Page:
English as an evolving language

The closest undoubted living relatives of English are Scots and the Frisian languages. Saterland Frisian language is spoken in nearby areas of Germany.

English as an evolving language

Recommended resources

Messenger English has achieved prime status by becoming the most widely spoken language in the world — if one disregards proficiency — ahead of Mandarin Chinese and Spanish.

English is spoken in countrieswhile Arabic is spoken in 60, French in 51, Chinese in 33, and Spanish in From one small island, English has gone on to acquire lingua franca status in international business, worldwide diplomacy, and science.

Problems arise when English is a second language to either speakers, listeners, or both. When someone uses their second language, they seem to operate slightly differently than when they function in their native language.

Research from our group has shown that native speakers of Chinese, for example, tended to take more risks in a gambling game when they received positive feedback in their native language winswhen compared to negative feedback losses.

But this trend disappeared — that is, they became less impulsive — when the same positive feedback was given to them in English. It was as if they are more rational in their second language.

While reduced impulsiveness when dealing in a second language can be seen as a positive thing, the picture is potentially much darker when it comes to human interactions. In a second language, research has found that speakers are also likely to be less emotional and show less empathy and consideration for the emotional state of others.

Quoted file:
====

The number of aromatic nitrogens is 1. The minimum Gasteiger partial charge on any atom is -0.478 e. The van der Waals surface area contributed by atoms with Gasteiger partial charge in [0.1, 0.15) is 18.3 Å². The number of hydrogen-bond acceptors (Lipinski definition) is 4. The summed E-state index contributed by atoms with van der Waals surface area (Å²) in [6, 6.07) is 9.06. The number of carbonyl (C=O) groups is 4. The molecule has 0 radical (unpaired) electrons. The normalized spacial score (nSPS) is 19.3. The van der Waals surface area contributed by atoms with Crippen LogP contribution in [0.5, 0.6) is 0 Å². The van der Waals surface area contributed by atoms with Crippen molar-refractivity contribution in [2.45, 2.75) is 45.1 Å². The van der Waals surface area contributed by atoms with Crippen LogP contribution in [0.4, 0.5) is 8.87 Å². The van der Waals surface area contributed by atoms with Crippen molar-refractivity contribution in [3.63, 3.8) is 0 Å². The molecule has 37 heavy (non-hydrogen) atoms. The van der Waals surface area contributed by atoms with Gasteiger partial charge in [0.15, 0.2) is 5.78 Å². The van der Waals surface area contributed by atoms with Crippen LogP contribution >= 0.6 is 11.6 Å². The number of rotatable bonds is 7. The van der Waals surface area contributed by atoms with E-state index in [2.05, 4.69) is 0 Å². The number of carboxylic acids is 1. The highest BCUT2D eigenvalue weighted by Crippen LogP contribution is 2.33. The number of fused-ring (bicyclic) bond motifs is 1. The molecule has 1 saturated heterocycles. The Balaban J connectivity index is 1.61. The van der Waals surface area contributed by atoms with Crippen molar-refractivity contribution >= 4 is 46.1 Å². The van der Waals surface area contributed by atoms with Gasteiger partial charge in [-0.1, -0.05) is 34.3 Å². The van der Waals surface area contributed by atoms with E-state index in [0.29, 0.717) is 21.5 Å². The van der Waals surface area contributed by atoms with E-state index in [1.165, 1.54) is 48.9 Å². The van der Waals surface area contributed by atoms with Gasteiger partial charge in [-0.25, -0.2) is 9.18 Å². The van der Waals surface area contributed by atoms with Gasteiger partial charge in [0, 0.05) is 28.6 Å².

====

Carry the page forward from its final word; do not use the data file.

For instance, we showed that Chinese-English bilinguals exposed to negative words in English unconsciously filtered out the mental impact of these words. And Polish-English bilinguals who are normally affected by sad statements in their native Polish appeared to be much less disturbed by the same statements in English.

Especially when conversations touch on culture and intimate beliefs. English is one of the most studied languages in the world. And in an exchange between a native and a foreign speaker, the research suggests that the foreign speaker is more likely to be emotionally detached and can even show different moral judgements.

While English provides a phenomenal opportunity for global communication, its prominence means that native speakers of English have low awareness of language diversity.

This is a problem because there is good evidence that differences between languages go hand-in-hand with differences in conceptualisation of the world and even perception of it. Inwe were able to show that native speakers of Greek, who have two words for dark blue and light blue in their language, see the contrast between light and dark blue as more salient than native speakers of English.

English as an evolving language

This effect was not simply due to the different environment in which people are brought up in either, because the native speakers of English showed similar sensitivity to blue contrasts and green contrasts, the latter being very common in the UK.

On the one hand, operating in a second language is not the same as operating in a native language. But, on the other, language diversity has a big impact on perception and conceptions.